Edible Uses:
Leaves – raw or cooked. Inner bark – raw or cooked. It can be dried, ground into a powder and then used as a thickener in soups or added to cereal flours when making bread etc. It can also be chewed as a thirst quencher. The inner bark has been cooked with fats in order to prevent them becoming rancid. Immature fruit – raw or cooked. The fruit is about 20mm in diameter. A tea-like beverage can be brewed from the inner bark.

Medicinal Uses:
Ulmus rubra bark is a widely used herbal remedy and is considered to be one of the most valuable of remedies in herbal practice. In particular, it is a gentle and effective remedy for irritated states of the mucous membranes of the chest, urinary tubules, stomach and intestines. The inner bark contains large quantities of a sticky slime that can be dried to a powder or made into a liquid. The inner bark is harvested in the spring from the main trunk and from larger branches, it is then dried and powdered for use as required. Ten year old bark is said to be best. Fine grades of the powder are best for internal use, coarse grades are better suited to poultices. The plant is also part of a North American formula called essiac which is a popular treatment for cancer. Its effectiveness has never been reliably proven or disproven since controlled studies have not been carried out. The other herbs included in the formula are Arctium lappa, Rumex acetosella and Rheum palmatum. The inner bark is demulcent, diuretic, emollient, expectorant, nutritive. It has a soothing and healing effect on all parts of the body that it comes into contact with and is used in the treatment of sore throats, indigestion, digestive irritation, stomach ulcers etc. It used to be frequently used as a food that was a nutritive tonic for the old, young and convalescents. It was also applied externally to fresh wounds, burns and scalds. The bark has been used as an antioxidant to prevent fats going rancid. The whole bark, including the outer bark, has been used as a mechanical irritant to abort foetuses. Its use became so widespread that it is now banned in several countries.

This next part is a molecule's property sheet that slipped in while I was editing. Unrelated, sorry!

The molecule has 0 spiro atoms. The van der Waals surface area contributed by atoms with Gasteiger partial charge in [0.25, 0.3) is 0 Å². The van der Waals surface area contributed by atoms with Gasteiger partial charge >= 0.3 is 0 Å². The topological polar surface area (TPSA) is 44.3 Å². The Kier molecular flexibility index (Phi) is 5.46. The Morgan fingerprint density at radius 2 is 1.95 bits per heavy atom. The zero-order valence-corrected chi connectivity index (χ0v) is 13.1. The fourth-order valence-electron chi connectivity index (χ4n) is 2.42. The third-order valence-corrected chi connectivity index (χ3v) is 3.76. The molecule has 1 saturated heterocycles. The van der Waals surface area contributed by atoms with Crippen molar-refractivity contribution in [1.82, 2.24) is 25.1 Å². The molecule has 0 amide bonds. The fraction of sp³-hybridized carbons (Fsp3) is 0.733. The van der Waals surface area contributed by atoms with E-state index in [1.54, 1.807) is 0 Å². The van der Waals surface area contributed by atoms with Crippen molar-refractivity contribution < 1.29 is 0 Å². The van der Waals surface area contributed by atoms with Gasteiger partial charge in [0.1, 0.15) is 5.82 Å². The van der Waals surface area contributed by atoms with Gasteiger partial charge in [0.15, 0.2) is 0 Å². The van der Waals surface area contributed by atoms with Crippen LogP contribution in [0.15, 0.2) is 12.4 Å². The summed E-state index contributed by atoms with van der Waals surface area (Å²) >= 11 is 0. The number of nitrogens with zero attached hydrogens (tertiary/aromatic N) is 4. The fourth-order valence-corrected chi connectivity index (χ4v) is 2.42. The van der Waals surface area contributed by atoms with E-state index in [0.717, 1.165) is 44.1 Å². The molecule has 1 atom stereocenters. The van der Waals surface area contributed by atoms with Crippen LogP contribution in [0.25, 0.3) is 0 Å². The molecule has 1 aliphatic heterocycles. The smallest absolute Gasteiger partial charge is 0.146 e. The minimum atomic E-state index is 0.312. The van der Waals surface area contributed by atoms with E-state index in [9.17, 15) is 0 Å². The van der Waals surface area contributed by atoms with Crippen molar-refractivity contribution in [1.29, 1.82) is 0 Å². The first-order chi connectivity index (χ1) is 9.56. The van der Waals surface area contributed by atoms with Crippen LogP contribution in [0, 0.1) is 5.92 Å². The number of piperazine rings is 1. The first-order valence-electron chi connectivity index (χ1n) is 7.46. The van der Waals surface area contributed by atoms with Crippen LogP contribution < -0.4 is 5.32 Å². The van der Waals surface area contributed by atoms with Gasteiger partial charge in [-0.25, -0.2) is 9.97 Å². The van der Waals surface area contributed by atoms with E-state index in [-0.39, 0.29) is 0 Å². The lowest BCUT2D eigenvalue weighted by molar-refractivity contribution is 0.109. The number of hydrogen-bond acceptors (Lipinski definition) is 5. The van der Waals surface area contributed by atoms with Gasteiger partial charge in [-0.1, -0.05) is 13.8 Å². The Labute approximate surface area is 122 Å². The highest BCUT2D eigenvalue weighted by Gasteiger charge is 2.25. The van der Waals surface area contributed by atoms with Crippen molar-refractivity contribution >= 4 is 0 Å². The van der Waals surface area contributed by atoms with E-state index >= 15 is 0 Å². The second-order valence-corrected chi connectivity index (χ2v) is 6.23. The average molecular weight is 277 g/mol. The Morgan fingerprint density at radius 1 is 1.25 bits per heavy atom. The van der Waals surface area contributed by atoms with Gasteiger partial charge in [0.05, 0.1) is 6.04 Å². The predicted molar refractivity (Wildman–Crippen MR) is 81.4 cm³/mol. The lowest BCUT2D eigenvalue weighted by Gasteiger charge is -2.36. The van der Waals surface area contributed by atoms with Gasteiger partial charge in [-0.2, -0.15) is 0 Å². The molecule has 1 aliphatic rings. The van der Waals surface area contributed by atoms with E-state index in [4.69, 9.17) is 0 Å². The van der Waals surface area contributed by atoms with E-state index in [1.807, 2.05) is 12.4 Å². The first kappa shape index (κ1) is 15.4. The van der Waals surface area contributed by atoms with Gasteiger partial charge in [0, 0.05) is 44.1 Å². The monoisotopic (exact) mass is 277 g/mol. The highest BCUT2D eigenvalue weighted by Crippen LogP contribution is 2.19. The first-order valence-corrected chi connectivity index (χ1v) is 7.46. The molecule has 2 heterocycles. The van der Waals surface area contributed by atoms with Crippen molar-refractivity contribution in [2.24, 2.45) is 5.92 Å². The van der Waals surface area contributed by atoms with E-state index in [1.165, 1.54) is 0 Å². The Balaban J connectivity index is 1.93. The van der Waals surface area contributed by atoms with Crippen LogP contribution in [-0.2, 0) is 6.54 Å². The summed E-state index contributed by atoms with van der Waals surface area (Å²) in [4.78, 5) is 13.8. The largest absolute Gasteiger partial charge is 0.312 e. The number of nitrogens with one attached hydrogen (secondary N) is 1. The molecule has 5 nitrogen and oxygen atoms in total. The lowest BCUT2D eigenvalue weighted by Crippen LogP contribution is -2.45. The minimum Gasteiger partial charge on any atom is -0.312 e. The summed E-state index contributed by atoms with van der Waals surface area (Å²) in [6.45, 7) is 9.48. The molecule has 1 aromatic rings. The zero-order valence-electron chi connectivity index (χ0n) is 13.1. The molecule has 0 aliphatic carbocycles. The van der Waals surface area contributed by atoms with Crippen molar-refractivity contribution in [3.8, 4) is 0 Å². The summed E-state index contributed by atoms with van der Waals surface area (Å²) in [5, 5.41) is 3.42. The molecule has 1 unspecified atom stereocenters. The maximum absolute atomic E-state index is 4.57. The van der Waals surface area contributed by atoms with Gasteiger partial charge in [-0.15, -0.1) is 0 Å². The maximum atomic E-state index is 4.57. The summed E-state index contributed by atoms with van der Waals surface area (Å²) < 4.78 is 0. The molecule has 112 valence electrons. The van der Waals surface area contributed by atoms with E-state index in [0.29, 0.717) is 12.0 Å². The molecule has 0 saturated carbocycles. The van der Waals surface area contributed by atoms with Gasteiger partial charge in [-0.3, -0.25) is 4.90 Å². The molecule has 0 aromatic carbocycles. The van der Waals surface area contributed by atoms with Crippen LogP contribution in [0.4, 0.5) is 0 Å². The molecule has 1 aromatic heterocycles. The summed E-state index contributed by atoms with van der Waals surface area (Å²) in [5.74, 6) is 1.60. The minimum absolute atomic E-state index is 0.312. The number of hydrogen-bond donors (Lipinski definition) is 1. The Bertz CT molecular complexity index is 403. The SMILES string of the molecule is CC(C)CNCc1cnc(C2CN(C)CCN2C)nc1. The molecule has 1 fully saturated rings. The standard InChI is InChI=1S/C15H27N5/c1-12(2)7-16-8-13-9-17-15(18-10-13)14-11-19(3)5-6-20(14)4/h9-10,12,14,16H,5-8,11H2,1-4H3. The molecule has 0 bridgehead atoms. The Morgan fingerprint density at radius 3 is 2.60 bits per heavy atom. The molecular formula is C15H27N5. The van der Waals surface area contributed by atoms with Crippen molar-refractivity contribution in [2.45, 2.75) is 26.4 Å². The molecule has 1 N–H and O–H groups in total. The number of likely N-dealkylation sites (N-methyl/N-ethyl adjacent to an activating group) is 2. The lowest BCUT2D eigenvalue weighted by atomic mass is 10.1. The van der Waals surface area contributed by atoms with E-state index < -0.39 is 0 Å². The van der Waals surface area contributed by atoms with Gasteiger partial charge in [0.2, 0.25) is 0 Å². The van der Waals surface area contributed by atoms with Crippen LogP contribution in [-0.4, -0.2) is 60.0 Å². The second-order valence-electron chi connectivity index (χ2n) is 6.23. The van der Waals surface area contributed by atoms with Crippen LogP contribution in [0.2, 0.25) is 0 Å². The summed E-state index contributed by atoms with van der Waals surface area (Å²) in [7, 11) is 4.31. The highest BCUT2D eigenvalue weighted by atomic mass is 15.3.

Other Uses:
A fibre obtained from the inner bark is used to make a twine. The boiled bark has been used for making matting, nets etc. The inner bark has been used in making baskets. The bark has been used as a roofing material. The weathered bark has been used as kindling for starting a fire. Wood – very close-grained, tough, heavy, hard, strong, durable, easy to split. It weighs 43lb per cubic foot and is used for fence posts, window sills, agricultural implements etc.

Known Hazards: Outer bark constituents known to cause abortions – avoid during pregnancy.

Disclaimer : The information presented herein is intended for educational purposes only. Individual results may vary, and before using any supplement, it is always advisable to consult with your own health care provider.

Resources:
https://en.wikipedia.org/wiki/Ulmus_rubra
https://pfaf.org/user/Plant.aspx?LatinName=Ulmus+rubra